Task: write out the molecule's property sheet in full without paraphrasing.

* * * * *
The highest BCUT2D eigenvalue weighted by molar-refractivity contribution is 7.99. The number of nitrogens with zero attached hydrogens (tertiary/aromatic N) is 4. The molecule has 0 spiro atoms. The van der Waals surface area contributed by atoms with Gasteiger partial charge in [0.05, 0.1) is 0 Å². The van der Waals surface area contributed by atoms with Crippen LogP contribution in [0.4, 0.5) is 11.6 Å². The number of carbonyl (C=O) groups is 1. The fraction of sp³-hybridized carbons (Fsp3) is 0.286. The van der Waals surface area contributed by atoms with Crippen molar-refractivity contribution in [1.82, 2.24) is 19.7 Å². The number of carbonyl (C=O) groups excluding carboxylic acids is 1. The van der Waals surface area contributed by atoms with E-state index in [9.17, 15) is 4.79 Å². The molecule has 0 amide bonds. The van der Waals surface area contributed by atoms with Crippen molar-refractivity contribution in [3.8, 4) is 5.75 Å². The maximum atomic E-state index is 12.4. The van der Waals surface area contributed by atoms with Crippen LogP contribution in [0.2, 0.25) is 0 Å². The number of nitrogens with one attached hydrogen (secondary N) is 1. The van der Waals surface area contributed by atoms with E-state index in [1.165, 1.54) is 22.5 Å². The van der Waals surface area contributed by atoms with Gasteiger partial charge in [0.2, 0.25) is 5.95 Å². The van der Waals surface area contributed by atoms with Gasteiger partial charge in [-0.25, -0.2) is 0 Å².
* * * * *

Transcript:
The highest BCUT2D eigenvalue weighted by molar-refractivity contribution is 7.99. The number of nitrogens with zero attached hydrogens (tertiary/aromatic N) is 4. The molecule has 0 spiro atoms. The van der Waals surface area contributed by atoms with Gasteiger partial charge in [0.05, 0.1) is 0 Å². The van der Waals surface area contributed by atoms with Crippen LogP contribution in [0.4, 0.5) is 11.6 Å². The number of carbonyl (C=O) groups is 1. The fraction of sp³-hybridized carbons (Fsp3) is 0.286. The van der Waals surface area contributed by atoms with Crippen molar-refractivity contribution in [1.82, 2.24) is 19.7 Å². The number of carbonyl (C=O) groups excluding carboxylic acids is 1. The van der Waals surface area contributed by atoms with E-state index in [9.17, 15) is 4.79 Å². The molecule has 0 amide bonds. The van der Waals surface area contributed by atoms with Crippen molar-refractivity contribution in [3.8, 4) is 5.75 Å². The maximum atomic E-state index is 12.4. The van der Waals surface area contributed by atoms with Crippen LogP contribution in [0.2, 0.25) is 0 Å². The number of nitrogens with one attached hydrogen (secondary N) is 1. The van der Waals surface area contributed by atoms with E-state index in [1.165, 1.54) is 22.5 Å². The van der Waals surface area contributed by atoms with Gasteiger partial charge in [0.2, 0.25) is 5.95 Å². The van der Waals surface area contributed by atoms with Gasteiger partial charge in [-0.25, -0.2) is 0 Å².